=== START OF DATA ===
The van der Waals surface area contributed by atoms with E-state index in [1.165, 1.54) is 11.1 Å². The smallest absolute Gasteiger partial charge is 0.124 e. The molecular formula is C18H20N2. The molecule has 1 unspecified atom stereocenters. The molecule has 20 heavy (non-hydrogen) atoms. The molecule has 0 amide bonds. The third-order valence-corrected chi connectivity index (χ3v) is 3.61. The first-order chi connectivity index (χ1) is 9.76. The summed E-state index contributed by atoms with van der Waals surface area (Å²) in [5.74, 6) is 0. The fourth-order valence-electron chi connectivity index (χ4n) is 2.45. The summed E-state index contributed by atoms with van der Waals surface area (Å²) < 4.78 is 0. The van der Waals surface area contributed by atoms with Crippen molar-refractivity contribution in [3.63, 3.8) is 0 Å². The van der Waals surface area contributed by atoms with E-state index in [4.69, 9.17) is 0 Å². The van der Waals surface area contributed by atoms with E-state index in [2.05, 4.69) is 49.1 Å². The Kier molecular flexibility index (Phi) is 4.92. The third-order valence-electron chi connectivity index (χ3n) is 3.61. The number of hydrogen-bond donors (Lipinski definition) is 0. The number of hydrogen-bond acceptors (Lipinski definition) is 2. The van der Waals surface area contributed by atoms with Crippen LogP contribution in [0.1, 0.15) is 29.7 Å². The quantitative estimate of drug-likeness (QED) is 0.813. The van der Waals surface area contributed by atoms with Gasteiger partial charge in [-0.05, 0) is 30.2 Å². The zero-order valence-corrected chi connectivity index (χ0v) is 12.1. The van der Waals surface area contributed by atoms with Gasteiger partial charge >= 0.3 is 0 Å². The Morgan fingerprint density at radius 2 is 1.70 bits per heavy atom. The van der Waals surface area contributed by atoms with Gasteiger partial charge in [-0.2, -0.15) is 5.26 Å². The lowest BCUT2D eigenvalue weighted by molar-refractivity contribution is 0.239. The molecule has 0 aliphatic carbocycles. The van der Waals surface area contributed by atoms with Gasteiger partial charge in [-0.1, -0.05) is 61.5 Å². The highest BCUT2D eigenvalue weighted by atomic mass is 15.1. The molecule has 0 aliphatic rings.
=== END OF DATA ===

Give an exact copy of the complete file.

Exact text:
The van der Waals surface area contributed by atoms with E-state index in [1.165, 1.54) is 11.1 Å². The smallest absolute Gasteiger partial charge is 0.124 e. The molecular formula is C18H20N2. The molecule has 1 unspecified atom stereocenters. The molecule has 20 heavy (non-hydrogen) atoms. The molecule has 0 amide bonds. The third-order valence-corrected chi connectivity index (χ3v) is 3.61. The first-order chi connectivity index (χ1) is 9.76. The summed E-state index contributed by atoms with van der Waals surface area (Å²) in [5.74, 6) is 0. The fourth-order valence-electron chi connectivity index (χ4n) is 2.45. The summed E-state index contributed by atoms with van der Waals surface area (Å²) < 4.78 is 0. The van der Waals surface area contributed by atoms with Crippen molar-refractivity contribution in [3.63, 3.8) is 0 Å². The van der Waals surface area contributed by atoms with E-state index in [4.69, 9.17) is 0 Å². The van der Waals surface area contributed by atoms with E-state index in [2.05, 4.69) is 49.1 Å². The Kier molecular flexibility index (Phi) is 4.92. The third-order valence-electron chi connectivity index (χ3n) is 3.61. The number of hydrogen-bond donors (Lipinski definition) is 0. The number of hydrogen-bond acceptors (Lipinski definition) is 2. The van der Waals surface area contributed by atoms with Crippen LogP contribution in [0.1, 0.15) is 29.7 Å². The quantitative estimate of drug-likeness (QED) is 0.813. The van der Waals surface area contributed by atoms with Gasteiger partial charge in [-0.05, 0) is 30.2 Å². The zero-order valence-corrected chi connectivity index (χ0v) is 12.1. The van der Waals surface area contributed by atoms with Gasteiger partial charge >= 0.3 is 0 Å². The Morgan fingerprint density at radius 2 is 1.70 bits per heavy atom. The van der Waals surface area contributed by atoms with Gasteiger partial charge in [-0.2, -0.15) is 5.26 Å². The lowest BCUT2D eigenvalue weighted by molar-refractivity contribution is 0.239. The molecule has 0 aliphatic carbocycles. The van der Waals surface area contributed by atoms with Gasteiger partial charge in [-0.1, -0.05) is 61.5 Å². The highest BCUT2D eigenvalue weighted by atomic mass is 15.1. The molecule has 0 aliphatic rings.